The residents of Lake Arrowhead, California, are buried in snow and begging for help. Watch this heartbreaking video from Michelle Calkins in Lake Arrowhead, who begs authorities to help the residents of Crestline, Lake Arrowhead, and Running Springs. There are nine feet of snow on the streets, and people are in danger.
Lake Arrowhead resident Michelle Calkins
Michelle sent me this video to share with all of you. Residents are begging for help and they need our help to share their messages. After I got off the phone with her I felt the stress in her voice. @SBCOUNTYFIRE @sbcountysheriff… https://t.co/mhitK8XebQ pic.twitter.com/xI93qdTNf6
— FirePhotoGirl (@FirePhotoGirl) March 1, 2023
That emotional plea for help caught the attention of news media, and Calkins spoke with FOX11 in L.A. She said, “People are panicking left and right. We’ve had roofs starting to cave in. Houses are blowing up because of gas leaks and catching on fire. And these are real things that are happening here.” Thanks in part to the attention Calkins has generated, the state has activated the National Guard. Hopefully, she and the residents of all the affected communities will receive help shortly.
What can you take away from Calkins’s experience to prevent the same from happening to your family? Listen to the problems she’s highlighted in her video and in her words to FOX11:
- Medicine – People are running out. Make sure you have extra on hand if you have prescriptions.
- Formula – If you have an infant who drinks formula, please put some aside for emergencies. This can be difficult due to shortages, but do what you can.
- Roofs caving in, or houses catching fire – If your house became unliveable unexpectedly, where would you go? Have a plan for evacuation.
- Gas explosions – Please work with your gas and propane companies to understand how to prepare yourself for this situation to avoid a disaster.
What else can you do? Here’s a pre-storm preparation list from FEMA that can help you get started:
- Know your area’s risk for winter storms. Extreme winter weather can leave communities without utilities or other services for long periods of time.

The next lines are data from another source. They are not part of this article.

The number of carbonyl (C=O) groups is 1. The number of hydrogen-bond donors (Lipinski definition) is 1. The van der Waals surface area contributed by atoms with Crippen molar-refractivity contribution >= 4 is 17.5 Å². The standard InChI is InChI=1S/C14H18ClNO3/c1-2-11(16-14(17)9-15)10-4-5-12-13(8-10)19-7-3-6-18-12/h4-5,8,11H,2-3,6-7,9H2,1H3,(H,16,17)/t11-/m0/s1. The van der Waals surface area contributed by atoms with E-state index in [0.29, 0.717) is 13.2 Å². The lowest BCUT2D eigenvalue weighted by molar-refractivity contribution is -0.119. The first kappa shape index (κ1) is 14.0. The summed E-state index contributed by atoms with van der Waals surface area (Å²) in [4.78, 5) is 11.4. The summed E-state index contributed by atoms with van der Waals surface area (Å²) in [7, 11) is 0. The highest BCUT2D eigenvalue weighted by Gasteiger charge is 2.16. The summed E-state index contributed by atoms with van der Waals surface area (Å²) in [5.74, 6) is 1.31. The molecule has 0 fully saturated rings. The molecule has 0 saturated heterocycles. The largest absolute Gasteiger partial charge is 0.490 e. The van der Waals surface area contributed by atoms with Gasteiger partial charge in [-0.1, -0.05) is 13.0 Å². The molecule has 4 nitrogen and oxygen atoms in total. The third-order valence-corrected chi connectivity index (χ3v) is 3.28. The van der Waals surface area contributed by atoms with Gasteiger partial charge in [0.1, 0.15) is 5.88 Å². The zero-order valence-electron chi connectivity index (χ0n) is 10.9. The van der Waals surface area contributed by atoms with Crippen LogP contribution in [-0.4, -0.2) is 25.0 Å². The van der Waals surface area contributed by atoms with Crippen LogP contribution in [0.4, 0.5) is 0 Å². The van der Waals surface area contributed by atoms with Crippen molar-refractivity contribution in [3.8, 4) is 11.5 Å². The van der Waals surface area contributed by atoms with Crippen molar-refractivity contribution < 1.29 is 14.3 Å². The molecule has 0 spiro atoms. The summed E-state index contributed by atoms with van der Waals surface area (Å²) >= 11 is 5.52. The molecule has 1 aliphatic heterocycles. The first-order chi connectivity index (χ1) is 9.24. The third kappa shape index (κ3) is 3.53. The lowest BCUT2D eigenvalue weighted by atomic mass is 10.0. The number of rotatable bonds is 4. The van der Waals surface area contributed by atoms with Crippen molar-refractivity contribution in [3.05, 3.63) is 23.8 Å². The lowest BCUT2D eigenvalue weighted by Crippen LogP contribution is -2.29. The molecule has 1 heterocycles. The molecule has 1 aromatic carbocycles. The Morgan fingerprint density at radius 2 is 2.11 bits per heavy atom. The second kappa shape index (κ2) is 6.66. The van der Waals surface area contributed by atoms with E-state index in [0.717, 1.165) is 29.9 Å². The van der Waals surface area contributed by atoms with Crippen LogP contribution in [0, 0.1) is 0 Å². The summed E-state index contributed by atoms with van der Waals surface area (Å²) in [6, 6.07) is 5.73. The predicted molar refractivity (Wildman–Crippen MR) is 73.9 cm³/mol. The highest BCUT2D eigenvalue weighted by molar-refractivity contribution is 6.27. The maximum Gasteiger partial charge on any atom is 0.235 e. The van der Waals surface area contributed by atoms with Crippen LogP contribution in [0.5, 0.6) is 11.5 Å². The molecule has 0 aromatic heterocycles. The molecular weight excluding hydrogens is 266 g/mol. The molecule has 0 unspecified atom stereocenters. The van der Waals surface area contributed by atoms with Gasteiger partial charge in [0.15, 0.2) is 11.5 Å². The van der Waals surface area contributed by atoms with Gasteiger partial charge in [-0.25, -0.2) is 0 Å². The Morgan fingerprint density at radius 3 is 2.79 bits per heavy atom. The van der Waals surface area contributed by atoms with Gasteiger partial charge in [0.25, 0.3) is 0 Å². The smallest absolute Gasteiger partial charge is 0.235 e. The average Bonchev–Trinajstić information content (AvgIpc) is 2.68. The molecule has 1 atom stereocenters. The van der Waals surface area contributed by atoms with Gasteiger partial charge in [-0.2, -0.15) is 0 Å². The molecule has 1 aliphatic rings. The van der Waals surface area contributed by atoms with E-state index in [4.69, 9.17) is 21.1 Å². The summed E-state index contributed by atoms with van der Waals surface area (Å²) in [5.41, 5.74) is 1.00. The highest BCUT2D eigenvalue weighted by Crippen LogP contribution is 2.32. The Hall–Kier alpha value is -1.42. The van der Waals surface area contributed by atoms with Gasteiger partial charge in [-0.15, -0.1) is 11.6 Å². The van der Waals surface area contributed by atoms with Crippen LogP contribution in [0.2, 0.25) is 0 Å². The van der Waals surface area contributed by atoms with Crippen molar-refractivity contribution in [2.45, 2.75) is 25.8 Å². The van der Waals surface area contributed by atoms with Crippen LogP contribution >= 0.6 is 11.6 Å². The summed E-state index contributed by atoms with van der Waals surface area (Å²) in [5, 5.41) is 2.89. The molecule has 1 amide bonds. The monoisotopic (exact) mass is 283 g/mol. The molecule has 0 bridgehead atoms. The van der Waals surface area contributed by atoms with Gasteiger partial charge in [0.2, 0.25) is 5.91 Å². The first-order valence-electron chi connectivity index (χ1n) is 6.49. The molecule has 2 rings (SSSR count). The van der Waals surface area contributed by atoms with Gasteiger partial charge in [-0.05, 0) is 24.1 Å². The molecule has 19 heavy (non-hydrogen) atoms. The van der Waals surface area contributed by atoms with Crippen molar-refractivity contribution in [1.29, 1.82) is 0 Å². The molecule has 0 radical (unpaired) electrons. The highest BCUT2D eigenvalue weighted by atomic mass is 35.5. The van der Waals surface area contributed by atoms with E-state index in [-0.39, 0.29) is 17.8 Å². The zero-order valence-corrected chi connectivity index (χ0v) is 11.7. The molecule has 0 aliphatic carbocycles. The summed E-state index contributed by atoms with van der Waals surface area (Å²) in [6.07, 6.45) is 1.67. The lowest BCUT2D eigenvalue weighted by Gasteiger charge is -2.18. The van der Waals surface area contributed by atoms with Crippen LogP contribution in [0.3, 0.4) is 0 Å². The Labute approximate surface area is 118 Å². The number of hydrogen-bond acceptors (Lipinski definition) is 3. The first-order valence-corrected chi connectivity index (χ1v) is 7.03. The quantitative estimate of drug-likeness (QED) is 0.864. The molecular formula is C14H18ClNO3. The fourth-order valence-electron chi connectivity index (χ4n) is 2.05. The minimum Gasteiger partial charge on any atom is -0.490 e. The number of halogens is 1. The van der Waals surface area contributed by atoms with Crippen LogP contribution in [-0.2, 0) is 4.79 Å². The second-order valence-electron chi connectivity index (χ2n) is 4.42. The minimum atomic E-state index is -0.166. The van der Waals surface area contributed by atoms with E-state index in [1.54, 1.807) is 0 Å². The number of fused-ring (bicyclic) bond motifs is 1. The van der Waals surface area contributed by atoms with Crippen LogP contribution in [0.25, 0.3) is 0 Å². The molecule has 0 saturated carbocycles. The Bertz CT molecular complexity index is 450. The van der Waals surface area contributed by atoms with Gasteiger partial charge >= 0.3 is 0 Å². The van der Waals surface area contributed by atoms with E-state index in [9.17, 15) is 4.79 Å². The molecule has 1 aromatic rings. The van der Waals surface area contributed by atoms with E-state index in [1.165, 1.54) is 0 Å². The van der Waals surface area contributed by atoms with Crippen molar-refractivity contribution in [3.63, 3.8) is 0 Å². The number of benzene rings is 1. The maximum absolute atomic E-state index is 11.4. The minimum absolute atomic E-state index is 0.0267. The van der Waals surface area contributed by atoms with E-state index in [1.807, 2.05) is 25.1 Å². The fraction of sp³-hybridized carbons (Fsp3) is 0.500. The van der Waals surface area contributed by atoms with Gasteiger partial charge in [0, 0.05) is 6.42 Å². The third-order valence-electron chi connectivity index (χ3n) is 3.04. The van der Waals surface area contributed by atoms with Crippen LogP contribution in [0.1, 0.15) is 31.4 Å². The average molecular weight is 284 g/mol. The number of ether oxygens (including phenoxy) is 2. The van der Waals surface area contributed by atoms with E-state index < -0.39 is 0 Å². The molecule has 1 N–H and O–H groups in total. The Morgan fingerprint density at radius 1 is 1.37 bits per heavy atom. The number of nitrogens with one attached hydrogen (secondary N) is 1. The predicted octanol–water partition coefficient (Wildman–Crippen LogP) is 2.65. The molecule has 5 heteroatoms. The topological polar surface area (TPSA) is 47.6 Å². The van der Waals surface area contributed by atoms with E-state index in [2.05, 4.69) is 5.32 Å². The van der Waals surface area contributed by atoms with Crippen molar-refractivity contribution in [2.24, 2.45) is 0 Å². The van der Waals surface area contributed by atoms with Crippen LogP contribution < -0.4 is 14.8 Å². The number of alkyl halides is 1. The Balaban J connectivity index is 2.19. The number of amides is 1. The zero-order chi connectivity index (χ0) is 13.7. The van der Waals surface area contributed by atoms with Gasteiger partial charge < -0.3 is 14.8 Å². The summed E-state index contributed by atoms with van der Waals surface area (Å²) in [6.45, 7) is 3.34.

- Prepare your home to keep out the cold with insulation, caulking, and weather stripping. Learn how to keep pipes from freezing. Install and test smoke alarms and carbon monoxide detectors with battery backups.
- Pay attention to weather reports and warnings of freezing weather and winter storms. Sign up for your community’s warning system. The Emergency Alert System (EAS) and National Oceanic and Atmospheric Administration (NOAA) Weather Radio also provide emergency alerts.
- Gather supplies in case you need to stay home for several days without power. Keep in mind each person’s specific needs, including medication. Do not forget the needs of pets. Have extra batteries for radios and flashlights.
- Create an emergency supply kit for your car. Include jumper cables, sand, a flashlight, warm clothes, blankets, bottled water, and non-perishable snacks. Keep the gas tank full.
- Learn the signs of and basic treatments for frostbite and hypothermia. For more information, visit: www.cdc.gov/disasters/winter/staysafe/index.html.
Action Line: Getting prepared is a lot like planting a tree, the best time to do it was yesterday. But the second best time is today. Don’t wait. Start preparing your family now. Click here to sign up for my monthly Survive & Thrive letter, and we’ll get prepared together.
E.J. Smith - Your Survival Guy
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